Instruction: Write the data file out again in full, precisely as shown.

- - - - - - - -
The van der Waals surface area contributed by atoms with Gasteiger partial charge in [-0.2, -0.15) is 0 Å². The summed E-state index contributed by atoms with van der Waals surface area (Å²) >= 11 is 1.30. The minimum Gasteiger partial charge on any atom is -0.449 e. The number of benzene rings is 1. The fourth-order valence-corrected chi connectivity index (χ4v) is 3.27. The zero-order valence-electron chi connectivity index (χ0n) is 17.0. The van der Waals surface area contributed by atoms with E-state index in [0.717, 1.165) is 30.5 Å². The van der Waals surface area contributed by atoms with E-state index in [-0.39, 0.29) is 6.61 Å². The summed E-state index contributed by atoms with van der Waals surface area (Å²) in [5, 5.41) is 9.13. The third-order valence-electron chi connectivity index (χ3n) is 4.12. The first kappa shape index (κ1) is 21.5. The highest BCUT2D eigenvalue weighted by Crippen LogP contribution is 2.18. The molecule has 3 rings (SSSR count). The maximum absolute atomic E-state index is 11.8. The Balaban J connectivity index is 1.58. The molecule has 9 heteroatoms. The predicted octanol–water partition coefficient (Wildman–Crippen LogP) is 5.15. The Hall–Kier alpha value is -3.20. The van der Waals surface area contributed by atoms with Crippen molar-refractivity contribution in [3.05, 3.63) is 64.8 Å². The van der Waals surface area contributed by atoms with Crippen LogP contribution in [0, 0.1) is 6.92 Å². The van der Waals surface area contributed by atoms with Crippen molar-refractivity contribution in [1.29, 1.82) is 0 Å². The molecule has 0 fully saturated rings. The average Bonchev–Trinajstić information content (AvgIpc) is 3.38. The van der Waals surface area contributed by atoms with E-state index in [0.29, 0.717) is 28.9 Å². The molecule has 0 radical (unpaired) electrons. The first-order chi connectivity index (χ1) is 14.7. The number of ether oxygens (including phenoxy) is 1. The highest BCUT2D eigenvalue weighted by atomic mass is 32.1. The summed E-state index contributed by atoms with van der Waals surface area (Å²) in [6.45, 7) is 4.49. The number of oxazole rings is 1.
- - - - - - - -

The van der Waals surface area contributed by atoms with Gasteiger partial charge in [-0.2, -0.15) is 0 Å². The summed E-state index contributed by atoms with van der Waals surface area (Å²) >= 11 is 1.30. The minimum Gasteiger partial charge on any atom is -0.449 e. The number of benzene rings is 1. The fourth-order valence-corrected chi connectivity index (χ4v) is 3.27. The zero-order valence-electron chi connectivity index (χ0n) is 17.0. The van der Waals surface area contributed by atoms with E-state index in [0.717, 1.165) is 30.5 Å². The van der Waals surface area contributed by atoms with E-state index in [-0.39, 0.29) is 6.61 Å². The summed E-state index contributed by atoms with van der Waals surface area (Å²) in [5, 5.41) is 9.13. The third-order valence-electron chi connectivity index (χ3n) is 4.12. The first kappa shape index (κ1) is 21.5. The highest BCUT2D eigenvalue weighted by Crippen LogP contribution is 2.18. The molecule has 3 rings (SSSR count). The maximum absolute atomic E-state index is 11.8. The Balaban J connectivity index is 1.58. The molecule has 9 heteroatoms. The predicted octanol–water partition coefficient (Wildman–Crippen LogP) is 5.15. The Hall–Kier alpha value is -3.20. The van der Waals surface area contributed by atoms with Crippen molar-refractivity contribution in [3.05, 3.63) is 64.8 Å². The van der Waals surface area contributed by atoms with Crippen LogP contribution in [0, 0.1) is 6.92 Å². The van der Waals surface area contributed by atoms with Crippen molar-refractivity contribution in [1.29, 1.82) is 0 Å². The molecule has 0 fully saturated rings. The average Bonchev–Trinajstić information content (AvgIpc) is 3.38. The van der Waals surface area contributed by atoms with E-state index in [0.29, 0.717) is 28.9 Å². The molecule has 0 radical (unpaired) electrons. The first-order chi connectivity index (χ1) is 14.7. The number of ether oxygens (including phenoxy) is 1. The highest BCUT2D eigenvalue weighted by atomic mass is 32.1. The summed E-state index contributed by atoms with van der Waals surface area (Å²) in [6.45, 7) is 4.49. The number of oxazole rings is 1.